Rafael Nadal and Roger Federer met during back-to-back practice sessions at the Australian Open on Monday. Will these guys be shaking hands over the net in a few days?
I’m assuming you all check out the New York Times before landing here, but just in case, you must check out this great article (click here) from last week on Roger Federer’s off-season practice sessions.
If you’ve spent any time watching Roger, you know his on-site practice sessions are more like required appearances than down and dirty slug fests. He puts in his hard yards out of the public eye – in Dubai. Rafa, on the other hand, doesn’t give an inch. One of my favorite tennis fan experiences was watching Rafa play a practice set vs. his good buddy and doubles partner Marc Lopez at the wonderful Indian Wells practice courts a couple years ago (yes, I was breathing down his sweaty neck, about four feet away!) The crowd was getting into it – this is Rafa, it was competitive! – and we all cheered when underdog Lopez won a tough point. Rafa looked up at all of us like “Hey! Who’re you cheering for, here?” We all laughed. He won the set.
Roger decimated countryman Stanislas Wawrinka: 6-1, 6-3, 6-3 in the quarterfinals today. He’s into his 8th consecutive Australian Open semifinal (“sickening” said Jim Courier in his post-match interview.) A relatively non sweaty Rafa had a great win over Marin Cilic the evening before: 6-2, 6-4, 6-3. Rafa gets his Davis Cup teammate, David Ferrer, in his quarterfinal.
Roger was asked about Rafael Nadal after his match:
Q. Just a question about you and Rafa. Can you remember your first impressions of him? How do you think your relationship has developed over the years? You have this friendship and strong respect, which is quite unusual for great rivals.
ROGER FEDERER: Uhm, first time I remember him I guess was when I saw him play I don’t know. I don’t quite remember what tournament it was, but obviously the first time I played against him in Miami. You know, I knew he was very good already, and then I lost also the first time we played against each other. I think I must have been world No. 1, too.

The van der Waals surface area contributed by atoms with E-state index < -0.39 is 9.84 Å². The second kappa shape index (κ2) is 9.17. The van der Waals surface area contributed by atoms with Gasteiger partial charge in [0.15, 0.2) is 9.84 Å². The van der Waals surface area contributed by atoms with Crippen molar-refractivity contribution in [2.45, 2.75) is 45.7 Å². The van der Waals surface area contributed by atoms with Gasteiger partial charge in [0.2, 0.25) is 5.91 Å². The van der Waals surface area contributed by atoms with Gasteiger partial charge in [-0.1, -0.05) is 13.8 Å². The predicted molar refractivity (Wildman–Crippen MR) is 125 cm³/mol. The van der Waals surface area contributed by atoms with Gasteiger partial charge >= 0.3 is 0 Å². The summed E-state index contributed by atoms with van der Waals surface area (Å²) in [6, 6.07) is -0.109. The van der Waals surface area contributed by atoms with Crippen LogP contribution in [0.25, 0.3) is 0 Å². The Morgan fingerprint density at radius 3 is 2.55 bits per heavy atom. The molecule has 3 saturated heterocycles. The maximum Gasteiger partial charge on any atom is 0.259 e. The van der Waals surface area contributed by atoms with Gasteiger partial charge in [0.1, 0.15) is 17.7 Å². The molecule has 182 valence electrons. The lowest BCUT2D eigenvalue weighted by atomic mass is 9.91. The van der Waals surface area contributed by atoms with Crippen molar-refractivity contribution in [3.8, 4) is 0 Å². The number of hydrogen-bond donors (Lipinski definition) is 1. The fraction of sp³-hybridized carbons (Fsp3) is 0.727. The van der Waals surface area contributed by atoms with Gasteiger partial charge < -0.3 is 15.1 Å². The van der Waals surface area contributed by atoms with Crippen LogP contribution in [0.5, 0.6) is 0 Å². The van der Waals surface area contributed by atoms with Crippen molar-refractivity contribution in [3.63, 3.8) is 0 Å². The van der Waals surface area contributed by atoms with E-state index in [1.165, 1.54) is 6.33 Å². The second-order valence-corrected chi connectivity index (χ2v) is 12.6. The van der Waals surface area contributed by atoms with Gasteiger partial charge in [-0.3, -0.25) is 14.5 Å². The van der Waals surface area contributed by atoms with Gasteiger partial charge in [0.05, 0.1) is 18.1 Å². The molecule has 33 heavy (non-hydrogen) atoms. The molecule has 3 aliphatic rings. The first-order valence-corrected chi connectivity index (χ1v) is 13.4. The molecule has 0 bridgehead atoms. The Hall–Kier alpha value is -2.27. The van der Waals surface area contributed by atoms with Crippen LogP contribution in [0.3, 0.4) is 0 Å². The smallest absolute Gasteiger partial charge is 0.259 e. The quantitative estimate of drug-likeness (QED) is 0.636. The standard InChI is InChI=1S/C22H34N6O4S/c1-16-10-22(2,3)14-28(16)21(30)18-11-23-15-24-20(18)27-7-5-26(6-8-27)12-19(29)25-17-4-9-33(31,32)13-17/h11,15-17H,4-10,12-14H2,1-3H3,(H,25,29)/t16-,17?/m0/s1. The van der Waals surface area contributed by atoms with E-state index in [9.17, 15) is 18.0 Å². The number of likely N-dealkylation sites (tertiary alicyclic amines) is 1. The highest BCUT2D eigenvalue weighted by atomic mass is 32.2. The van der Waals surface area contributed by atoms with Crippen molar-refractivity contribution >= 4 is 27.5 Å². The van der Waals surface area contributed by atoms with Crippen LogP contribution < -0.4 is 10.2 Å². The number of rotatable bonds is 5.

So a teenager who can beat any world No. 1 obviously I knew is going to become a future champion really. Even though it’s just one match, there’s still so much work he has to do, which clearly he did.
So I think he’s always been quite respectful. Obviously he’s younger than me, maybe looked up to me at the very beginning. So I think he was always very respectful. I’ve always been the same to any opponent really.
So I think, uhm, from the start it was just mutual respect. Didn’t speak much at the very beginning, was shy. As time went by, we had to spend more time together, and we played more against each other. We started to I don’t want to say hang out more together but we saw each other more and started to speak more together.
It was always friendly and it was always very nice. So from this standpoint, we never really had any issues together.
Q. Do you talk about tennis with him?
ROGER FEDERER: Uhm, depending on the subject. We talk about many things. But tennis probably being one of them at times, yeah (smiling).
Q. How special would it be for the game if you and Rafa got through to Sunday?
ROGER FEDERER: I’m not sure really. I don’t know who really expects it. There is attention on any player right at this stage really. I think many players are playing extremely well, like I mentioned the other day.
Uhm, obviously, you know, it’s normal to follow Rafa in a big way because he’s going for something particularly very special. My focus is not playing him in the finals quite yet.
I mean, he still has to win a few matches against really tough players ahead of him. I got my hands full with either Djokovic or Berdych. I’m not quite there yet.